Letter to the Editor: President’s budget cuts out ‘backbone of park operations’

Stock image, St. George News

OPINION — I had the honor of serving as the superintendent of Zion National Park during the decade of the 1990’s. During this time I came to recognize the value and impact that the park had on local communities.

I was so disappointed to learn of the cuts to the National Park Service proposed in the president’s FY 2018 budget – 13%!

The parks will experience a cut of 8%, meaning over 1200 positions will be lost, many being the seasonal employees who are the backbone of park operations.

The result will be a cutback in programs and facilities available to the public resulting in fewer visitors to our national parks.

There is a direct relationship between park budgets and the economies of local communities. Over 330 million people visit the national parks last year- over 4 million at Zion National Park alone. They spent over $18 billion (Yes, billion) dollars annually in the communities surrounding the national parks.

Imagine the impact on our local communities – reduction in services, areas closed and a resulting reduced level of visitation. Zion National Park is currently underfunded and is experiencing a deferred maintenance backlog of over $70 million.

Our elected representatives need to be aware of these impacts and should be seeking increases, not cuts to one of the most effective agencies of the federal government.

The national parks are so important to our country. We are at risk of losing the very heritage we all cherish and love and that benefit us all.

Written by DONALD A. FALVEY

Lakewood, Colorado

Letters to the Editor are not the product or opinion of St. George News and are given only light edit for technical style and formatting. The matters stated and opinions given are the responsibility of the person submitting them.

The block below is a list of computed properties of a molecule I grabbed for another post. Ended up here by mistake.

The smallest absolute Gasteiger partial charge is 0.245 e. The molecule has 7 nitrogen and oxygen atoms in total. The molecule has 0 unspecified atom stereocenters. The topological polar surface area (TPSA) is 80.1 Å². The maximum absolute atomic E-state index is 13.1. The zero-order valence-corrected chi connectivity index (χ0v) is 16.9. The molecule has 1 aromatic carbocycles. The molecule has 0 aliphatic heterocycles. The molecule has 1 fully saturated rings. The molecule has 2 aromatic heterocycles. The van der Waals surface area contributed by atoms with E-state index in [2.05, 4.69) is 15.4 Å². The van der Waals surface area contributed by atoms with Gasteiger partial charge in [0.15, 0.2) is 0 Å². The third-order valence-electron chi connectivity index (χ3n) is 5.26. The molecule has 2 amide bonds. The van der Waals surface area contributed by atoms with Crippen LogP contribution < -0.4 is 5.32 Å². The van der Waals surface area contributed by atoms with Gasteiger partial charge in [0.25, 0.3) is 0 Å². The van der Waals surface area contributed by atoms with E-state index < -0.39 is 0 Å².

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12 Comments

  • mmsandie June 20, 2017 at 12:40 pm

    Well I was smart enough not to vote for Trumo, I don,t even think he has been to a national park to see their history and beauty,,and the income from tourist help support jobs, and state economics..
    He is a business man and risen,t care about nature

    • comments June 20, 2017 at 2:36 pm

      You’re probably right. He’s probably been too busy with sex tourism in Slovakia, Ukraine, etc. No time to visit Nat’l parks.

    • !!! June 20, 2017 at 2:58 pm

      Well I was smart enough to vote for Trump. It’s good to see him start trimming the FAT somewhere. I doubt it will slow anything that we’ll notice. Maybe if he cut all the Federal agencies by , say, 50% we’d see the constant flow from our wallet slow down. I don’t think the “history and beauty” will change over this. If it is a problem close the gate.

  • Chris June 20, 2017 at 12:58 pm

    I’d worry but the budget is DOA in Congress. Park service spending means dollars in Congressmen’s districts, many of whom in the west are influential Republicans. The public loves the parks (perhaps too much). It just does not make political sense to cut the money to them.

  • utah135 June 20, 2017 at 1:40 pm

    Interesting article. I just read a few days ago that Zion is struggling with overcrowding currently. A recent news release from the park service actually encouraged locals not to come to the park. Fewer visitors might be a good thing. I highly doubt that an 8% budget cut will result in loss of our heritage as you exaggerated. I do think that often in my household when I have had to make cuts to the budget I often become more resourceful and use my existing resources more wisely. I think that this would be a wise move for many of our government agencies including the national parks. I think the local businesses that rely on tourism are resilient as they have survived the government shut downs of the past. That probably did a lot more damage than an 8% cut to the budget. I do agree that visitation increases have financial benefits but is there a correlation between increasing the budget and an increase in visitation? They could have made a 50% budget increase during the great recession and I don’t think visitation would have skyrocketed to save suffering local businesses.